Developer – missed his name – says this is just housekeeping on the TIF. They want to build a second building later when the UW wants to, they would build the parking now. They aren’t taking away or adding, just replacing what was there and its consistent with the GDP. He says the gap analysis will show that they need the money, they will have higher density, they will double the density, double the parking and this is just housekeeping. They are not selling for a profit, they are selling for $1 and then get a parking lease back, we are the new owners, we are not selling to a third party. The banks require single entity LLCs to own the property, but it is the same people who would own it. (Wow, I think that was as bad as it sounded but I”m not sure I got it all!)
Chris Schmidt asks if he was saying that when parcel B comes forward, will they be asking for more TIF? No.
Schmidt asks Aaron Olver, Economic Development Director, asks him to explain why none of the analysis was done, since this started 5 months ago.
Questions of Staff
Olver says they did the analysis. They look at how much increment the project generates and how much it needs. In this case we gave them a loan for 29% of the increment. They look at the sources and uses and the gap – in this case it is 1.7M. There are two issues – how can they facilitate more development and how can they protect the taxpayer. The amendment has two protections, one is keeps the equity participation in place (1.37M in the future) and it keeps the PILOT in place as well. He says no one ever suggested that they look at the gap again, his reaction was that Schmidts amendment allows for additional density and give protections. He didn’t think they needed to do a new gap analysis. He says they need to decide how much of the money goes to the parking and the building. He says some of the gap would go to each and it might reduce the gap on parcel A, but it would just push the gap to parcel B and if I was the developer I would ask for that again. The overall sources and uses won’t change. What he heard is that we can get a second building for the same amount of TIF. If they relook at the TIF, he heard that they could apply again and then the city may have to pay more. He says we can protect the taxpayer and facilitate growth.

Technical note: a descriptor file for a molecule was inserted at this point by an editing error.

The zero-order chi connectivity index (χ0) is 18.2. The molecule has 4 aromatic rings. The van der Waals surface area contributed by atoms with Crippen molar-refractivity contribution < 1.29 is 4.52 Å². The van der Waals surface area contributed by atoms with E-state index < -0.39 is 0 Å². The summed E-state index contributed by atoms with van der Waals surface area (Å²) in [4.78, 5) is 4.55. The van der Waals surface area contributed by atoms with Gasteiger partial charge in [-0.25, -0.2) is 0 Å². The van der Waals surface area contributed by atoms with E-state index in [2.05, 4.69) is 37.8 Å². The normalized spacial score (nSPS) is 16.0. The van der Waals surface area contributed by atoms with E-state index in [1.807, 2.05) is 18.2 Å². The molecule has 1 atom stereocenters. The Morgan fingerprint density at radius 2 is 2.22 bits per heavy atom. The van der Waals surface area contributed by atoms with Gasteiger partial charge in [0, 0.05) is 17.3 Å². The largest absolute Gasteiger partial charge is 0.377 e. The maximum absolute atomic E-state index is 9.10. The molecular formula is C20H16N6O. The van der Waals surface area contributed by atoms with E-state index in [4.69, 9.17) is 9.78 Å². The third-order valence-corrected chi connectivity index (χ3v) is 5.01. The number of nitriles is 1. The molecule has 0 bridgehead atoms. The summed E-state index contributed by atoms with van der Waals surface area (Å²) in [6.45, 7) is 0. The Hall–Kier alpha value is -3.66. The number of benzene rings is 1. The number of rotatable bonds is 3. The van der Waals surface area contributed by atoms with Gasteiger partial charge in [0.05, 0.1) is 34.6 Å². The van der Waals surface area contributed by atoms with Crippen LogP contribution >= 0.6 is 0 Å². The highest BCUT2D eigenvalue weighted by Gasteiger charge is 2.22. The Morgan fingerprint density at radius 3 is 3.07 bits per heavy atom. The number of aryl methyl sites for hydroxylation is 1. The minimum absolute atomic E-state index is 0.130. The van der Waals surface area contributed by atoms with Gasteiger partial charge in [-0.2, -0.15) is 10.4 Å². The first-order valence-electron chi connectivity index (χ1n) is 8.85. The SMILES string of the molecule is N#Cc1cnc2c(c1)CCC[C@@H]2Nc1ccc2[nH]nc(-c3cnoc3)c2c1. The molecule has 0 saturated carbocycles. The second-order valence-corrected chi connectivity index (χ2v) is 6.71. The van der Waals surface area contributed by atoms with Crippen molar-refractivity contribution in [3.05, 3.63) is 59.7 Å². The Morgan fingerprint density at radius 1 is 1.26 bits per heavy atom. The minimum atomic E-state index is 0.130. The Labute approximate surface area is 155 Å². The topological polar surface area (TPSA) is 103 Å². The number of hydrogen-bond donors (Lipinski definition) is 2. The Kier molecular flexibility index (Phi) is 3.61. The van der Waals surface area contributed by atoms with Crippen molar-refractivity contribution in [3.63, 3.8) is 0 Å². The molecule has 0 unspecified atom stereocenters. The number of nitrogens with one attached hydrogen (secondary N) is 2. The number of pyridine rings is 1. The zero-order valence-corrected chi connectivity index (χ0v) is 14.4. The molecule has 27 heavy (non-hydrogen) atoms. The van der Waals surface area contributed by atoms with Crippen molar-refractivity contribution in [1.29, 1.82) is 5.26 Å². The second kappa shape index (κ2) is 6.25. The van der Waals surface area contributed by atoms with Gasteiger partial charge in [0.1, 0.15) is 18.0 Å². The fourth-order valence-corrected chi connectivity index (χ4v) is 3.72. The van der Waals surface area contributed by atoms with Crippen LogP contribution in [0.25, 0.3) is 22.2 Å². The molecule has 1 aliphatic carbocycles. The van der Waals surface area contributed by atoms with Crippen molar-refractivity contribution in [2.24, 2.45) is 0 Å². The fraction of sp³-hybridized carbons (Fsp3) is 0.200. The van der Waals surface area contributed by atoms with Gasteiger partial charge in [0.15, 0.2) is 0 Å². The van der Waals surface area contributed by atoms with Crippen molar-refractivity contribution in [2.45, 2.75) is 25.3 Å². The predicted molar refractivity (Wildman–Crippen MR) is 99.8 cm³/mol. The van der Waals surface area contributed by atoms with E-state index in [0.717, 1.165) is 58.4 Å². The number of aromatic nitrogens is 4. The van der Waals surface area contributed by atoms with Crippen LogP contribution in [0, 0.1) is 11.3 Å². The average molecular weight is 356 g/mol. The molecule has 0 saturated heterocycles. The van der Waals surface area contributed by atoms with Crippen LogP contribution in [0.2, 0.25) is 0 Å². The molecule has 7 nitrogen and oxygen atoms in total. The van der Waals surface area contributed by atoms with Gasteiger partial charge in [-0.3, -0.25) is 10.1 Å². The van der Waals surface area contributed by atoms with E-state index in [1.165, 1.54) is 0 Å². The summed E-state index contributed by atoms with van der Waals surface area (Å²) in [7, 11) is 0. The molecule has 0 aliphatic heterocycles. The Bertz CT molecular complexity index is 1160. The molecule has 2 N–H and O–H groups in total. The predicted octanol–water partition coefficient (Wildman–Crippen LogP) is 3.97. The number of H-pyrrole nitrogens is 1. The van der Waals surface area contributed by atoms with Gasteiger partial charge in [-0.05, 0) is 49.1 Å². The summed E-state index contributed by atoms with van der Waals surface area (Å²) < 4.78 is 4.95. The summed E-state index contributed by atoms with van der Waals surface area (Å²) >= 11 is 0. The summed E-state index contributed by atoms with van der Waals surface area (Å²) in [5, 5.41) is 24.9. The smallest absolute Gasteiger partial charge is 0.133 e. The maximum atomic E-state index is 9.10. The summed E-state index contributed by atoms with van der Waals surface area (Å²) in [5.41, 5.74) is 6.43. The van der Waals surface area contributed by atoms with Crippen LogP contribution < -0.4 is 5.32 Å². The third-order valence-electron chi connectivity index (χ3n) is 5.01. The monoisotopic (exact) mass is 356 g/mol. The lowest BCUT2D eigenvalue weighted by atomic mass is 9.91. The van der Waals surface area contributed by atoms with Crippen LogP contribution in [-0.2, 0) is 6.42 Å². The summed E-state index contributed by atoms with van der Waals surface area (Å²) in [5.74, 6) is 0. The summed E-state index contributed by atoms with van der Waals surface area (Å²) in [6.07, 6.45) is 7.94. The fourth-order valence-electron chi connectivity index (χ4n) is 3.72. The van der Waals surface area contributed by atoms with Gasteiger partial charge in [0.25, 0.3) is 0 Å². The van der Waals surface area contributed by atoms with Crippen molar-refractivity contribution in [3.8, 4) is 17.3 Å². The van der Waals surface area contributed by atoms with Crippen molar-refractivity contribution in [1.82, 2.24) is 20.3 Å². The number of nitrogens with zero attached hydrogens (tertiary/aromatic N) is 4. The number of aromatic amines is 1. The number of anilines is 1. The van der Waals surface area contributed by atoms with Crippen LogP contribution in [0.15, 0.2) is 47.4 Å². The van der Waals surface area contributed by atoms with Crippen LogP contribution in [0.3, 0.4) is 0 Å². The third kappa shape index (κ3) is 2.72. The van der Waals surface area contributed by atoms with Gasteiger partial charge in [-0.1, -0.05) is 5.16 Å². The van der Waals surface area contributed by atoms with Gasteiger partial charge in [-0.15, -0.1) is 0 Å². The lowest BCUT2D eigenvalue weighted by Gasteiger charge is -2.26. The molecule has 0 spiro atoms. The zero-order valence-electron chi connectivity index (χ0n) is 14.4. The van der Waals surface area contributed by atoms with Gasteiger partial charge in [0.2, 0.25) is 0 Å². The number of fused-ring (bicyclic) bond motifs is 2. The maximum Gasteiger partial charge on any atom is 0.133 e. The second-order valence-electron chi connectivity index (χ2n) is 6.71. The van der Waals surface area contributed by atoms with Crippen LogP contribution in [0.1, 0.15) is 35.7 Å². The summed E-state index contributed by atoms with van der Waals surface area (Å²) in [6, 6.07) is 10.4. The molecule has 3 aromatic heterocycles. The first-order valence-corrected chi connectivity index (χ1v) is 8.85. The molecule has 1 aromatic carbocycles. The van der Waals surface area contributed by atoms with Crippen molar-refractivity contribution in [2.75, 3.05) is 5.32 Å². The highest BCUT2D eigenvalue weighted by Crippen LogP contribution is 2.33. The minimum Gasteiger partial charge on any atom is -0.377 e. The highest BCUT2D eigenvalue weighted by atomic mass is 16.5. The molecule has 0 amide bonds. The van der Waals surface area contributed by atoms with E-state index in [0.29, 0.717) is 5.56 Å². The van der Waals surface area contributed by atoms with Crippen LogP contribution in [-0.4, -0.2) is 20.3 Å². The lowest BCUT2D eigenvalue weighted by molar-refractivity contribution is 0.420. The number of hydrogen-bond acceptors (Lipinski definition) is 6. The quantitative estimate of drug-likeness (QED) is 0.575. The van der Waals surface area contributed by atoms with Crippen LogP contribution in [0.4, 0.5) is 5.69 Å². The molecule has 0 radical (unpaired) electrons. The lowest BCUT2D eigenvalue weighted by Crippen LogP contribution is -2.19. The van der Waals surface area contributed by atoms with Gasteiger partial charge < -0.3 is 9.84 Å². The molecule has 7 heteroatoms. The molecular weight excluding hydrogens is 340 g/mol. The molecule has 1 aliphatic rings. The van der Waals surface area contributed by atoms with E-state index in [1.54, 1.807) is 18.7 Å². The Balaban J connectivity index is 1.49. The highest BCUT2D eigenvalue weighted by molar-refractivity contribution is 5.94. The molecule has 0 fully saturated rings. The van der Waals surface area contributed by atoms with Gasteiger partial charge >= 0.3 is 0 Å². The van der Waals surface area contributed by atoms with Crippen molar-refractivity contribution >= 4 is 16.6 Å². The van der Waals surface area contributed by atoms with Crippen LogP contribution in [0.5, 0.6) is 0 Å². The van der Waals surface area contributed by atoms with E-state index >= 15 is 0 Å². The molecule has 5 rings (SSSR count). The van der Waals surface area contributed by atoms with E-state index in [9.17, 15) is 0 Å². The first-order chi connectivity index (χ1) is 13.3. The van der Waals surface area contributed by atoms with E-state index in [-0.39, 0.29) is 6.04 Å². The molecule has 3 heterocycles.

Maniaci asks if they need to do a referral for gap analysis, my assesment of yoru statement is that this is close enough for horse shoes.
Olver says the costs and sources haven’t changes, the gap hasn’t changed, the project is underway. If we allocated the gap, depending on what is driving it, it is conceivable that it is larger or smaller. If smaller then we would reduce the TIF loan, but still a gap in the project under construction and it would need another TIF loan. He thinks it doesn’t change the picture. He wants to make sure they don’t come in for a second request. He says all they are doing is playing accounting and there isn’t any practical difference.
Clear asks how they would do a gap analysis on just parcel A, if parcel B wasn’t a part of the project, you could have significant additional parking costs. How would you do the analysis and could the gap be higher.
Olver says the project was building plus parking. If you divide it, looking at just parcel A, we would divide the land costs and there would be dmeolition and site prep costs and environmental remediation. The hard costs would be on parcel A and we would decide where the gap got allocated, and we would have to decide what amount goes where. It won’t change the amount of the gap, it just decides if it is credited to the building or the surface parking lot. Anytime trying to assign something as amorphous as a gap you are making assumptions and judgements and if asked 5 people would get 5 different answers. If we assign gapto parcel B we would be inviting them to apply.
Clear asks Schmeidicke, City Finance Depeartmet – this doesn’t increase the taxpayer risk, is that right.
Schmiedicke says yes.
Asks Michal May, City Attorney as well. He agrees too.
Rhodes-Conway asks him to speak to LLC ownership issue.
Olver says that on 800 block if there were 4 buildings, there would be 4 LLCs. In this case there is the same ownership in all the buildings, he says that in the future they will have to create another LLC when they purchase the building. Wow, that was confusing and I understood what he was saying but not how he said it.
Rhodes-Conway asks how the city deals with LLCs in land use and TIF approvals, do we have an agreement with the LLC< the ownership group or multiple LLCs, and what offers us protections.
Olver says that what he found elegant about the amendment is that they attach all the requirements to the current LLC. He understands why you could have part of the gap between the parcels, but this requires equity participation only from this LLC and the guarantee is also only on this LLC. We are pushing all the requirements and responsibilities on this LLC. The question is smart and the way this was drafted is smart too.
Rhodes-Conway asks if we need a policy to deal with LLCs regularly.
Olver says it is a huge challenge with multi-phase projects.
Rhodes-Conway says they are straying and she looks forward to future discussions.
On the motion to refer
Mayor reminds them this is a referral motion.